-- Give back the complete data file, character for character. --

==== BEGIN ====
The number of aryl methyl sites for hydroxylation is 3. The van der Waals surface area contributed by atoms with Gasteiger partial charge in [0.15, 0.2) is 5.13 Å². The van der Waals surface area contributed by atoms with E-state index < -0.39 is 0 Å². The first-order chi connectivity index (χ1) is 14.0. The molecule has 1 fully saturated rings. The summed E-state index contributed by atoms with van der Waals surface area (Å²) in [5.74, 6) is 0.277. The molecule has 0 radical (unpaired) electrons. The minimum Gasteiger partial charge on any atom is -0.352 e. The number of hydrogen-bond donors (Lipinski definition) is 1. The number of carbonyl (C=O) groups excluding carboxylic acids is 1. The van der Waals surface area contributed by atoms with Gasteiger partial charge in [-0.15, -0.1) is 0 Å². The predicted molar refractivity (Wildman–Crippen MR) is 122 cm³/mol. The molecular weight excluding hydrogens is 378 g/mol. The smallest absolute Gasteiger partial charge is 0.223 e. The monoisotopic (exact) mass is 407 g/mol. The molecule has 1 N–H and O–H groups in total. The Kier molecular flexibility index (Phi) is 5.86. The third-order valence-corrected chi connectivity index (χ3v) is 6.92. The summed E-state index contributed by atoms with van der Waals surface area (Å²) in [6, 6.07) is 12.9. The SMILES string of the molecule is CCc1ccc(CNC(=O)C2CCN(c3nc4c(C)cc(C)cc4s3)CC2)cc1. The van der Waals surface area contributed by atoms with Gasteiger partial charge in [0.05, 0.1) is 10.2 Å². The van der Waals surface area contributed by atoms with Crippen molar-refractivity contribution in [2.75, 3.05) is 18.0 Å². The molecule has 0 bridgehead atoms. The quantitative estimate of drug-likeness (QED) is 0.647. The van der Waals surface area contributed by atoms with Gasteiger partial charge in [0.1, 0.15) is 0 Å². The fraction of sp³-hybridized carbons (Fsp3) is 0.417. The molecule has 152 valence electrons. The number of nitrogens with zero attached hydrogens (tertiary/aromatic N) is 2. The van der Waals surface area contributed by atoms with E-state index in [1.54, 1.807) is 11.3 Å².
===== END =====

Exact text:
The number of aryl methyl sites for hydroxylation is 3. The van der Waals surface area contributed by atoms with Gasteiger partial charge in [0.15, 0.2) is 5.13 Å². The van der Waals surface area contributed by atoms with E-state index < -0.39 is 0 Å². The first-order chi connectivity index (χ1) is 14.0. The molecule has 1 fully saturated rings. The summed E-state index contributed by atoms with van der Waals surface area (Å²) in [5.74, 6) is 0.277. The molecule has 0 radical (unpaired) electrons. The minimum Gasteiger partial charge on any atom is -0.352 e. The number of hydrogen-bond donors (Lipinski definition) is 1. The number of carbonyl (C=O) groups excluding carboxylic acids is 1. The van der Waals surface area contributed by atoms with Gasteiger partial charge in [-0.15, -0.1) is 0 Å². The predicted molar refractivity (Wildman–Crippen MR) is 122 cm³/mol. The molecular weight excluding hydrogens is 378 g/mol. The smallest absolute Gasteiger partial charge is 0.223 e. The monoisotopic (exact) mass is 407 g/mol. The molecule has 1 N–H and O–H groups in total. The Kier molecular flexibility index (Phi) is 5.86. The third-order valence-corrected chi connectivity index (χ3v) is 6.92. The summed E-state index contributed by atoms with van der Waals surface area (Å²) in [6, 6.07) is 12.9. The SMILES string of the molecule is CCc1ccc(CNC(=O)C2CCN(c3nc4c(C)cc(C)cc4s3)CC2)cc1. The van der Waals surface area contributed by atoms with Gasteiger partial charge in [0.05, 0.1) is 10.2 Å². The van der Waals surface area contributed by atoms with Crippen molar-refractivity contribution in [2.75, 3.05) is 18.0 Å². The molecule has 0 bridgehead atoms. The quantitative estimate of drug-likeness (QED) is 0.647. The van der Waals surface area contributed by atoms with Gasteiger partial charge in [0.1, 0.15) is 0 Å². The fraction of sp³-hybridized carbons (Fsp3) is 0.417. The molecule has 152 valence electrons. The number of nitrogens with zero attached hydrogens (tertiary/aromatic N) is 2. The van der Waals surface area contributed by atoms with E-state index in [1.54, 1.807) is 11.3 Å².